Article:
An antiques shop on Jadestream Rd. in Dali's old quarter. A grey-green brick in the shop from the late Nanzhao era. Eleven lines of Sanskrit on the grey-green brick. The hands that molded the Sanskrit lines. The hands that inlaid the brick into the base of the pagoda. The late Nanzhao monk who could read the eleven lines of Sanskrit. The man or men who brought Sanskrit from India through Nepal to Nanzhao. Buddhists. Buddhists who had or had not achieved nirvana before dying, and the loiterers who couldn't give a damn about achieving nirvana. The questions Hīnayāna Buddhism never encountered when encountering Mahāyāna Buddhism. The pain the emperor of Nanzhao suffered unbeknownst to the emperor of Tang. The dusk of Nanzhao kingdom's demise. The thugs who knocked over the pagoda. The astonished onlookers. 902 CE. From then till now, countless I's have searched for this grey-green brick molded with eleven Sanskrit lines. In this antiques shop on Jadestream Rd. in Dali's old quarter, coming down with a cold and with a runny nose, I pulled the grey-green brick out of the glass case, held it in my hands, and in the end talked the clerk down from 800 to 430 RMB. Just by shifting my hand, I could have dropped it and seen it shatter into shards. But I only had such a notion for an instant. Also present were the poet Song Lin and a spider dangling off a thread hanging from the rafters.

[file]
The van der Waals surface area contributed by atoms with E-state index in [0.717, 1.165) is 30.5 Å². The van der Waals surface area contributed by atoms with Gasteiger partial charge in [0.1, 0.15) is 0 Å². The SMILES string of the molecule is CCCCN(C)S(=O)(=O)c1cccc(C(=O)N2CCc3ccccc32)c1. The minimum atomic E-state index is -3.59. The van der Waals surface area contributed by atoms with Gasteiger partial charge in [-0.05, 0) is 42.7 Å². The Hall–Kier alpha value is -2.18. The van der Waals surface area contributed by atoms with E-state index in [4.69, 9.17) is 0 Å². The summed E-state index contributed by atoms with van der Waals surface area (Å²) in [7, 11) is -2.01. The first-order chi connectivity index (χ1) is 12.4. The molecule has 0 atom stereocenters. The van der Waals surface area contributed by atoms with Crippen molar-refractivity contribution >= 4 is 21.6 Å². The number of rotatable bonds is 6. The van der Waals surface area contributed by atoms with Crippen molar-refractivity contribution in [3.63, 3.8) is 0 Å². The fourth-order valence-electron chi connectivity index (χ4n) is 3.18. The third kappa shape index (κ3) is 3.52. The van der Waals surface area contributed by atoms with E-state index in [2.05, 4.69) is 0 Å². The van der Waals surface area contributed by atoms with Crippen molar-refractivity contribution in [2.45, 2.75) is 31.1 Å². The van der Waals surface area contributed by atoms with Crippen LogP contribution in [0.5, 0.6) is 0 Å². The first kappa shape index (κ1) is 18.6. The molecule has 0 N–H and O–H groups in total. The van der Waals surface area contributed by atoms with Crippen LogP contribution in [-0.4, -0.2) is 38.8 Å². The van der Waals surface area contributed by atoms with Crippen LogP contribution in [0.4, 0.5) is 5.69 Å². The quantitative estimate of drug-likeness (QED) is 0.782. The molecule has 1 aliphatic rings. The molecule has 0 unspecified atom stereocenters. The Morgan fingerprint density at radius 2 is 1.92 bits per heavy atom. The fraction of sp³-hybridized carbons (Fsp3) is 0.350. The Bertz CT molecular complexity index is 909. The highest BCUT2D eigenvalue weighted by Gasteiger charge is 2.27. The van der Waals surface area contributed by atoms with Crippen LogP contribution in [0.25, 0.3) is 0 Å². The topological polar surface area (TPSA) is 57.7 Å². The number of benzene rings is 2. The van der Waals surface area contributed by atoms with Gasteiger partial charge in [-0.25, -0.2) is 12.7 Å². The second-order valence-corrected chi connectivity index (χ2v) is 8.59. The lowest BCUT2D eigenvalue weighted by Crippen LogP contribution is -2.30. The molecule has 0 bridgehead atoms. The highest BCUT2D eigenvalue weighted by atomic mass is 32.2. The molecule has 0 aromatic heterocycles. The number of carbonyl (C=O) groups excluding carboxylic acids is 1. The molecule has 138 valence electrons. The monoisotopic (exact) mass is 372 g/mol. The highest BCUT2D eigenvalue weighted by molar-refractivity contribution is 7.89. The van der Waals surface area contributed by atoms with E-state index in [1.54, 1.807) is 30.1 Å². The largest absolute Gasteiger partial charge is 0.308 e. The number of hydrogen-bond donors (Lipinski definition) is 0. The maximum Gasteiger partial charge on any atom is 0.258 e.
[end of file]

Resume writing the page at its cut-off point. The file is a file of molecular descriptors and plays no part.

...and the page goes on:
Falcons, Swans, and Pearls